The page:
The life cycle of stars
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The life cycle of Stars. Where do stars come from. Stars form in clouds of gas (a nebula) These are called diffuse nebula or star forming nebula. A single nebula can form hundreds or even thousands of stars Let’s see what they look like!!. M8 – The Lagoon Nebula. M16 – The Eagle Nebula.

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Where do stars come from
Where do stars come from

  • Stars form in clouds of gas (a nebula)

  • These are called diffuse nebula or star forming nebula.

  • A single nebula can form hundreds or even thousands of stars

  • Let’s see what they look like!!


M8 – The Lagoon Nebula

M16 – The Eagle Nebula

Star Forming Regions



What do new stars look like
What do new stars look like

  • New stars usually have

    • Polar jets of gas and dust

    • A dark disk of material around its equator

    • They shine brightly in infrared but not visible light because the cloud of gas that the star forms from is blocking some light



What happens when stars start forming in nebulas
What happens when stars start forming in nebulas

  • Stars often form in groups called “clusters”

  • There are two types of clusters

    1. Open Clusters usually have only a few hundred or a few thousand stars

    2. Globular Clusters have hundreds of thousands of stars or even millions of stars


Open cluster m45
Open Cluster - M45

The Pleiades – The Seven Sisters



Open clusters
Open Clusters

  • Open clusters are still forming today from the larger gas clouds

  • Our Sun formed most likely was born in an open cluster

  • Open clusters are found inside our galaxy

  • The gravitational attraction between the stars in an open cluster is not strong enough to hold the cluster together, so the stars go their separate ways and live individual lives


Globular clusters m13 and m15
Globular clustersM13 and M15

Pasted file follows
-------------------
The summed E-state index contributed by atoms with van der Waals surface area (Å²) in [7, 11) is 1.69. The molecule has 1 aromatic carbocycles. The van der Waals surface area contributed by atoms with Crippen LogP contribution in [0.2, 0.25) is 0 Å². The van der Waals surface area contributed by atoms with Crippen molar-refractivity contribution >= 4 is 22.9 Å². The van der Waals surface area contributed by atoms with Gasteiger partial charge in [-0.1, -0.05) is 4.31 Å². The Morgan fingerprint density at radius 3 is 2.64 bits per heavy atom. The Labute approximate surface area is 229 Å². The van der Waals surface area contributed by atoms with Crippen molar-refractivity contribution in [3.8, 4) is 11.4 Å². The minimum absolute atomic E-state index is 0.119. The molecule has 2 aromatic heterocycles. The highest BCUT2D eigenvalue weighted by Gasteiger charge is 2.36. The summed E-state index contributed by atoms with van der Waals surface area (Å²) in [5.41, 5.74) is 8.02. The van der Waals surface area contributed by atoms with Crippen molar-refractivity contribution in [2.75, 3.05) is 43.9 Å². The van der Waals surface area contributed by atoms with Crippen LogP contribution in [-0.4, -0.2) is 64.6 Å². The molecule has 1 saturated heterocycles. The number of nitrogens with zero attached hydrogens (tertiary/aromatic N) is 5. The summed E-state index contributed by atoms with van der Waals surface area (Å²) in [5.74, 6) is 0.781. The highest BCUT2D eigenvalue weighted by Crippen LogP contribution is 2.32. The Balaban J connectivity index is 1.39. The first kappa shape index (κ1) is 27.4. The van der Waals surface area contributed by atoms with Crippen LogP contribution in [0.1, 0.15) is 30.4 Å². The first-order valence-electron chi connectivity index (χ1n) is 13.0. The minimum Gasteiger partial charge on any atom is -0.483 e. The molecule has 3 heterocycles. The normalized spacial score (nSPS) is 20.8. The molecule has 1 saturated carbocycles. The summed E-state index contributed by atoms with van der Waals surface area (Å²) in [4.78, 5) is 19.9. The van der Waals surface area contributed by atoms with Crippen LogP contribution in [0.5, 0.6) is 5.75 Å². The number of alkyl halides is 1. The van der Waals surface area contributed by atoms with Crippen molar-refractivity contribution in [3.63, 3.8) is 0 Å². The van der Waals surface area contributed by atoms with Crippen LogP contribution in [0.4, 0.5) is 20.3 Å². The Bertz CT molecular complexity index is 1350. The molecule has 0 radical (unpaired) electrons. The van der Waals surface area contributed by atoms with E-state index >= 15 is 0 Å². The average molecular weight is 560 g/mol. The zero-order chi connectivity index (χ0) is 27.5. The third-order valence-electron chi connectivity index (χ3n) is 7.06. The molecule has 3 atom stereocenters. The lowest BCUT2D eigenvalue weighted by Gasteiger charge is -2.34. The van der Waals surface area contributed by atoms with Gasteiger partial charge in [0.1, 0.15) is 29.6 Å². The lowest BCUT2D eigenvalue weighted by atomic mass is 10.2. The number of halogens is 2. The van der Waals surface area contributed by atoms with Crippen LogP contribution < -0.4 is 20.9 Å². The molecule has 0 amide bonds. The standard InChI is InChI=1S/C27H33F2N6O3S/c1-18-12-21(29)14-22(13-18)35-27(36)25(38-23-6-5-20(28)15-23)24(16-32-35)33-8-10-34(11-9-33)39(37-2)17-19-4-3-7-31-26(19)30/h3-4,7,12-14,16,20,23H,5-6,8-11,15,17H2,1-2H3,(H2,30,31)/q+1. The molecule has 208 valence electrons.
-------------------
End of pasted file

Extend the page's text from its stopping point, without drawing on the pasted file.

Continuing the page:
M3

M5




Globular clusters
Globular Clusters

  • Properties of Globular Clusters:

    • They contain so many stars that gravity keeps the cluster intact

    • GC’s must have formed early in the universe when the clouds of gas were much larger and could produce more than a million stars at one time

    • No GC’s are forming today!

    • GC’s contain many of the oldest stars in the universe

    • GC’s are found in a halo surrounding the nucleus of our galaxy


Globular

Clusters

Open

Clusters


What happens at the end of the stars life
What happens at the end of the stars life?

  • Average stars produce planetary nebula

    • When the core of the star starts a fusion reaction with the helium ash, the temperature increases dramatically causing the outer layers to be puffed off.

  • Massive stars produce supernova explosions

    • When larger stars start to produce iron at their core, it marks the beginning of the end. The core collapses and then rebounds in a massive explosion called a supernova!


A glimpse at our future
A glimpse at our future

M57 – The ring Nebula











This star is in the

large Magellanic

cloud and became

visible to the naked

eye in 1987 but it

actually exploded

about 180,000 years ago



How do we know anything about stars
How do we know anything about stars?

  • From stellar spectrum

    • We know the composition of the atmosphere

    • We know how fast the object is moving

    • We know how fast it is rotating

    • We know the strength of its magnetic field


How do we know the temperature
How do we know the temperature

  • By looking at the color

    • RED = 3000 degrees

    • Yellow = 6000 degrees

    • Blue = up to 50,000 degrees


How did we figure the life cycle of stars
How did we figure the life cycle of stars?

  • We use an HR diagram

  • The HR diagram compares temperature to absolute brightness

  • When we make this graph we find that the stars are only found in specific locations.